[lit-ideas] Re: Child abuse: nature or nurture?

  • From: Donal McEvoy <donalmcevoyuk@xxxxxxxxxxx>
  • To: lit-ideas@xxxxxxxxxxxxx
  • Date: Fri, 17 Nov 2006 11:13:55 +0000 (GMT)

--- Ursula Stange <Ursula@xxxxxxxxxx> wrote:

> Along with the bad parental behaviour model, and the physical and mental 
> suffering, the little ones also seem to suffer chemical changes that 
> pre-dispose them to repeat the behaviours.   A triple whammy...it's a 
> wonder that we do as well as we do as a species.

The article centres on the following:-

"Dario Maestripieri at the University of Chicago in Illinois, US, and
colleagues found that baby rhesus monkeys that endured high rates of maternal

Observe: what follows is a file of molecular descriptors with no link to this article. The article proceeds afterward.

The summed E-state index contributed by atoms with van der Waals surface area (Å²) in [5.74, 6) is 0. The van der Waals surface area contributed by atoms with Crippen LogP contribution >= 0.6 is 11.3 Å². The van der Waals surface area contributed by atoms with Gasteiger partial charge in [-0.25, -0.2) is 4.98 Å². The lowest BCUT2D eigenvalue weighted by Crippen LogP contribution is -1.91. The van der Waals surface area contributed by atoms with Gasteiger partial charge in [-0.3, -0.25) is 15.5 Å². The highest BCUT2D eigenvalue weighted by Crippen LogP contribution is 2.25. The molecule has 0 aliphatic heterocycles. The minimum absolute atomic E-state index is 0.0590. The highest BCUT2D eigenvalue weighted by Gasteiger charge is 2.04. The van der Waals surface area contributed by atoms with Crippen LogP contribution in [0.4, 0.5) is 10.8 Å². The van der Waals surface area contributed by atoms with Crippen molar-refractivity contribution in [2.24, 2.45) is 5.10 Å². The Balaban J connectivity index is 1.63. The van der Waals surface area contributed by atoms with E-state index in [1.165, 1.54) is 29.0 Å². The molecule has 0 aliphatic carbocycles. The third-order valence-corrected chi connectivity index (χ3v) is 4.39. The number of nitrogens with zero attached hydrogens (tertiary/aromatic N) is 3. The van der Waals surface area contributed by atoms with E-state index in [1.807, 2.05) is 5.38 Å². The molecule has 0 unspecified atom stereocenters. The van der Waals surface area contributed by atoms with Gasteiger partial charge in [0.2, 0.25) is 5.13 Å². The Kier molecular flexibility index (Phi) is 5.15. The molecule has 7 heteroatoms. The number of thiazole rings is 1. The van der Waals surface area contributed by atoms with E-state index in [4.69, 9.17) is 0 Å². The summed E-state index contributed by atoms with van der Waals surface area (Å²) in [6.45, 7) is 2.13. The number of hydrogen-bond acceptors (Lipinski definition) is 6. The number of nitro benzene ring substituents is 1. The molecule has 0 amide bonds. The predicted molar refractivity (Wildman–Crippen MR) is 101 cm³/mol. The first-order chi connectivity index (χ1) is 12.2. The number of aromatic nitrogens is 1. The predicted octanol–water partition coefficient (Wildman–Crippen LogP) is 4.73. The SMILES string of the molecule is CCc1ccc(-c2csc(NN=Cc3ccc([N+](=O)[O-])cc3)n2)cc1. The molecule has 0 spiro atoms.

rejection and mild abuse in their first month of life produced less of the
brain chemical serotonin. Low levels of serotonin are associated with anxiety
and depression and impulsive aggression in both humans and monkeys."

Extrapolating from this to our species is possible but it is clear we are
dealing with "rejection and mild abuse" rather than sexual abuse or severe
physical abuse such as happens to human children. The extrapolation there,
and the explanation for perpetuation, might be more problematic. 

The article seems to me ambivalent on the nature/nurture debate. That is, the
result obtained is consistent with:-
a) mothers with a genetic disposition towards "mild abuse" pass on this
genetic disposition which is mediated through lower serotonin/higher
agression (which may themselves be the product of genetic disposition) [cf.
the heritability of aggression, depression etc.]
b) without bringing in "genetic disposition" or heritability as the
explanation as per (a), mothers who engage in "mild abuse" acculturate their
offspring to abuse which is then perpetuated on their offspring, such
perpetuation being mediated through lower serotonin/higher aggression.


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